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Expository Preaching: More Than “An American Thing”


Verse-by-verse exposition is vital to the health of the church. Christ speaks to His church through the Word, but if the Word is not systematically opened and set before Christ’s people, the church languishes. All of the TMAI member schools are devoted to strengthening local churches by training pastors and church leaders to faithfully preach the words of Christ. They teach the men to delve deep into the biblical context and evaluate the very words and phrases of Scripture.

There are two challenges currently facing the men at The Expositor’s Academy (TEA) in the Philippines. First, many pastors are hesitant to adopt expository preaching because they perceive it as being irrelevant. Second, some are resistant to expository preaching because they see it as a foreign style of preaching that is not the best fit for the Filipino context.

When it comes to the relevancy issue, they mistakenly believe that expository preaching doesn’t allow them to address the needs of their people. They also believe that this style of preaching is not practical, nor does it show people how God wants us to live today. As to the question of the expository preaching fitting into Filipino culture, some have said, “We like John MacArthur but that kind of preaching is an American thing. We have our own styles and methods.” It is crucial, therefore, that Filipinos see more examples of expository preaching from their own countrymen, in a culturally familiar style, in order to better welcome it in their churches.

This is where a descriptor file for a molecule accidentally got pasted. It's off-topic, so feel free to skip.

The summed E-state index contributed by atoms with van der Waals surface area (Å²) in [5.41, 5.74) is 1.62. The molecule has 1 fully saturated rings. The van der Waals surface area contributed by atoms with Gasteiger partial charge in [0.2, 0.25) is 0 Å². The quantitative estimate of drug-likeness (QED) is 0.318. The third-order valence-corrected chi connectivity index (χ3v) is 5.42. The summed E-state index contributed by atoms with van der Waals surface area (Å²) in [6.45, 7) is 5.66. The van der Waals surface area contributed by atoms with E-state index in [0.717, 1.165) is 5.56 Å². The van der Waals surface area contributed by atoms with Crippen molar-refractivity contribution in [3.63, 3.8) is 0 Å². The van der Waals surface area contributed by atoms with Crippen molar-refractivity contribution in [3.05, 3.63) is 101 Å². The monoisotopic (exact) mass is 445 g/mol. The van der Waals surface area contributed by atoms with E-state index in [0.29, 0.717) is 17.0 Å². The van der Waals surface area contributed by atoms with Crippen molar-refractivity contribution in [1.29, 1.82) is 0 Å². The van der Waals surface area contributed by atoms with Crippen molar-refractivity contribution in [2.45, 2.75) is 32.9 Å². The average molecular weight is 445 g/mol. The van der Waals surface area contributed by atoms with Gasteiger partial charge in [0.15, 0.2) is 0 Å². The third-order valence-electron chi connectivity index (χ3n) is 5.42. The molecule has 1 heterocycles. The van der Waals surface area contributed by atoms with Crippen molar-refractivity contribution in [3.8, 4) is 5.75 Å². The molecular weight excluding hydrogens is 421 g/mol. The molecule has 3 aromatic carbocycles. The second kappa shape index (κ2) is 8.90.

That isn’t to say there is no interest. Toward the end of last year, TEA actually opened an extension campus to meet the increasing demand for biblical training in the southern part of the country, where there are already close to 150 students enrolled. But to overcome the hesitancy that some have, and to dispel the notion that expository preaching is an American import, the faculty at TEA are working on two fronts. First, they tirelessly hammer out the hard labor of training indigenous church leaders, knowing that these men they pour into will be the ones who will ultimately champion the exposition of God’s Word in their own country. Second, they are hosting fellowships and seminars, praying that these will eventually turn into full-fledged conferences to extol the worthiness of Scripture and necessity of preaching at the center of church life.

The most recent event, the first Expositor’s Fellowship, brought together around 50 pastors and offered three services to them: 1) an expository message was preached to showcase the power of God’s Word being rightly divided, 2) the preacher then spent time detailing the process he took in preparing the message, and 3) there was a final workshop offered to allow the participants to practice what was modeled and taught. These services gauge interest, provide opportunities for recruitment into the training program, and expose churches to verse-by-verse exposition.

We are praying for The Expositor’s Academy and the work being done in the Philippines. We also know that our God looks with favor upon those who tremble at His Word (Isaiah 66:2).